Within many diagnosis related group (DRG) systems, there is recognition that a single cost weight per DRG is not suitable, and that cost weights should take into account extremely lengthy hospital stays. Long lengths of stay are considered to be due to factors largely beyond the control of the hospital, and a single weight per DRG would potentially place hospitals under financial risk.
Within Canada's acute-care, inpatient grouping methodology - Case Mix Groups (CMG+) - long-stay episodes represent approximately 4.5% of all discharges. Within a CMG (analogous to DRG), the cost weight assigned to long-stay cases consists of the typical cost weight, plus a per diem for each day the case stays beyond the CMG mean.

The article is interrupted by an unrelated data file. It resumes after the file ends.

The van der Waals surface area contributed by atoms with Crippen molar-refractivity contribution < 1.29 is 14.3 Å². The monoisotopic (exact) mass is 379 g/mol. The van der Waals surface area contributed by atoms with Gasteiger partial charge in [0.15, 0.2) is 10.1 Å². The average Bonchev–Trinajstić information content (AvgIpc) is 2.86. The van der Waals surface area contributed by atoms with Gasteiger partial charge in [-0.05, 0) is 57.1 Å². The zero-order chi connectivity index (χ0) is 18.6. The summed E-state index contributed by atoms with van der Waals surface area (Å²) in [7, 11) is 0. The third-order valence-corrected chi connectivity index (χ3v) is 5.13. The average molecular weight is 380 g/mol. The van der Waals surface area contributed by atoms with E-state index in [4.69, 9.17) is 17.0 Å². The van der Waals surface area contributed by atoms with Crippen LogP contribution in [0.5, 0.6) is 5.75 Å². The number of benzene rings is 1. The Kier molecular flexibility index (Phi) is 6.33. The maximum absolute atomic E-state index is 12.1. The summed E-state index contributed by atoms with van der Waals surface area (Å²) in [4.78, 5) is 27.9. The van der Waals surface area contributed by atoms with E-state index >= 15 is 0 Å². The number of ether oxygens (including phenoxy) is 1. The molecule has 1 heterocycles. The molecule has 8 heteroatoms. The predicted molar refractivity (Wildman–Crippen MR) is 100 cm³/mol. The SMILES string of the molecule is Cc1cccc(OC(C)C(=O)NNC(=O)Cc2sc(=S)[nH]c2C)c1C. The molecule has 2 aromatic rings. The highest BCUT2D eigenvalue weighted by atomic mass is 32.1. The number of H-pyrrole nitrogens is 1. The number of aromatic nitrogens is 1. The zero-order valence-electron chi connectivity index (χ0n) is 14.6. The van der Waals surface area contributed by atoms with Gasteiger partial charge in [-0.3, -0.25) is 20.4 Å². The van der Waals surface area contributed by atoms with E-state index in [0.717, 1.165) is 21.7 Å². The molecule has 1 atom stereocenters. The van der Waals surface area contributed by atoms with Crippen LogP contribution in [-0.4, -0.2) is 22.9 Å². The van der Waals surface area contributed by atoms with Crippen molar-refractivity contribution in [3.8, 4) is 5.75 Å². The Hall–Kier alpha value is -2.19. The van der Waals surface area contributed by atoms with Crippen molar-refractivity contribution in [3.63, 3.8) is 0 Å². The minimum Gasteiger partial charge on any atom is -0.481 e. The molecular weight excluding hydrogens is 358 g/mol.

Within a CMG, the volume of long-stay records may be low, and the episode cost data highly variable. This results in per diem estimates of low precision. In this paper, we compare two methods for calculating long-stay per diems. We employ Bayesian methods for sparse data, and compare the results to those of the current frequentist approach.